Readers will learn what it means to be intersex through Kristin’s emotional journey. It captures each character’s raw emotional response–from confusion to anger to disgust to supportive. Honestly, many of Kristin’s schoolmates respond and react in ways that you would expect teenagers who have never been exposed to a worldview outside of their own understanding, and THAT is why this book is important. To expose teens to a reality that challenges their own understandings and experiences through diverse stories is what YA lit should always be about. This book needs a place on your personal bookshelf and your library shelf. So make sure that happens.

Book Talks: YA Pride Reads! Ramona Blue by Julie Murphy.
Published by Balzer + Bray on May 9th 2017. ARC: 432 pages.
Genres: Young Adult, Realistic Fiction, Diverse Characters & Stories, LGBTQIA

Ramona was only five years old when Hurricane Katrina changed her life forever.

Since then, it’s been Ramona and her family against the world. Standing over six feet tall with unmistakable blue hair, Ramona is sure of three things: she likes girls, she’s fiercely devoted to her family, and she knows she’s destined for something bigger than the trailer she calls home in Eulogy, Mississippi. But juggling multiple jobs, her flaky mom, and her well-meaning but ineffectual dad forces her to be the adult of the family. Now, with her sister, Hattie, pregnant, responsibility weighs more heavily than ever.

The return of her childhood friend Freddie brings a welcome distraction. Ramona’s friendship with the former competitive swimmer picks up exactly where it left off, and soon he’s talked her into joining him for laps at the pool. But as Ramona falls in love with swimming, her feelings for Freddie begin to shift too, which is the last thing she expected. With her growing affection for Freddie making her question her sexual identity, Ramona begins to wonder if perhaps she likes girls and guys or if this new attraction is just a fluke. Either way, Ramona will discover that, for her, life and love are more fluid than they seem.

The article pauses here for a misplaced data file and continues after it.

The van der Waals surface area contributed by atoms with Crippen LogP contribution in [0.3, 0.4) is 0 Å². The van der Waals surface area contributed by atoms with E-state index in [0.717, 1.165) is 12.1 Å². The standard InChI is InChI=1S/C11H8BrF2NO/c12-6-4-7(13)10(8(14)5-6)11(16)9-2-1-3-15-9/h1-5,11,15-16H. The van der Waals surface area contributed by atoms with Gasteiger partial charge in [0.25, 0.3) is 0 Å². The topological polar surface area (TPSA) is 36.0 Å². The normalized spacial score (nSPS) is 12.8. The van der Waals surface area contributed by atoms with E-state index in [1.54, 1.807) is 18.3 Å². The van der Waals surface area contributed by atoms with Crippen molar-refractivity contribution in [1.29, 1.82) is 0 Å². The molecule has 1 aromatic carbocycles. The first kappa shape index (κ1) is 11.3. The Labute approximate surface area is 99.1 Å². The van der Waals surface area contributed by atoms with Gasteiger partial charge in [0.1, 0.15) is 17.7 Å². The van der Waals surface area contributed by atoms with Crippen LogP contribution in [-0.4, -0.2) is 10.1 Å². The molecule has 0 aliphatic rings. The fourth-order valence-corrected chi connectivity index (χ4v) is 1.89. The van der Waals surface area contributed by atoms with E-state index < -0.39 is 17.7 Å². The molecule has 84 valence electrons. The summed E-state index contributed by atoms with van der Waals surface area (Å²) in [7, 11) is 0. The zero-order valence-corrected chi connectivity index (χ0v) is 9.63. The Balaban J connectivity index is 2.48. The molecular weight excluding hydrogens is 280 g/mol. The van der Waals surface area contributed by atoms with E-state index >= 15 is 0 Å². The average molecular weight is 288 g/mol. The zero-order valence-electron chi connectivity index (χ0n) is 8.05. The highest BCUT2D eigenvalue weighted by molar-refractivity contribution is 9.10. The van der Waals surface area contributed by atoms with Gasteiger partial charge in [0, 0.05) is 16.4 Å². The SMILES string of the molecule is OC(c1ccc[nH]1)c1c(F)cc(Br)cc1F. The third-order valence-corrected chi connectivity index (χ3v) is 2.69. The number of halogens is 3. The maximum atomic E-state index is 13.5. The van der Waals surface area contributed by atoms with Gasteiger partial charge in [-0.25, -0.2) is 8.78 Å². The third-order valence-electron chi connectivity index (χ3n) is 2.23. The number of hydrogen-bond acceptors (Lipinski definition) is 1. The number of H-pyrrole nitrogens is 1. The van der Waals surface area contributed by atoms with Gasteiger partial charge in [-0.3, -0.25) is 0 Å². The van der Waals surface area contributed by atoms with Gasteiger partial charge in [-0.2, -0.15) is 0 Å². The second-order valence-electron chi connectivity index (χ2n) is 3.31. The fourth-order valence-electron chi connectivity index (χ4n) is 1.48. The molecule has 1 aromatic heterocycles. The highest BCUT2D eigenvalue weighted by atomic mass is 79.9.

Brilliant, wonderful, relatable story! Well-written, well-executed, well-developed. Ramona Blue is a real character, one who knows exactly who she is and what she is and how she is until something happens that makes her think and challenge herself and grow. A very real depiction of growing up and figuring out who you are.

There was (still is) internet controversy surrounding this book and the queer representation because of the original blurb. All I can tell you is that this book beautifully represents a real bisexual experience that is definitely worth taking up space on your shelf.

I love that this book is set in the rural south. It is a very realistic setting, and not too many books are set in Mississippi. It really captures the post-Katrina realities of the rural communities outside of New Orleans that were also affected but not talked about as much. So yay for that!

Ramona Blue is a universal story about loving yourself and giving yourself permission to love others. It’s about becoming your true self and learning how to forgive. It’s about family and friendship. It is a feel good story that will just make you smile. So pick it up, read it, and make yourself smile.

And here is a list of some other GREAT LGBTQ+ reads that I have already talked about before. Titles link to my book talks/reviews!

Symptoms of Being Human by Jeff Garvin

If I Was Your Girl by Meredith Russo

One Man Guy by Michael Barakiva

Girl Mans Up by M.E. Girard

Georgia Peaches and Other Forbidden Fruit by Jaye Robin Brown

Better Nate than Ever by Tim Federle

Obviously a big hole in my recommendations is Spec Fic. I just don’t read as much Fantasy & Sci-Fi. But I know there are some fantastic novels out there that are very representative of LGBTQ+. One of my goals is to read some more LGBTQ fantasy over the next year. But for now, enjoy my recommendations!

Do you have any favorites? Share them with me in the comments!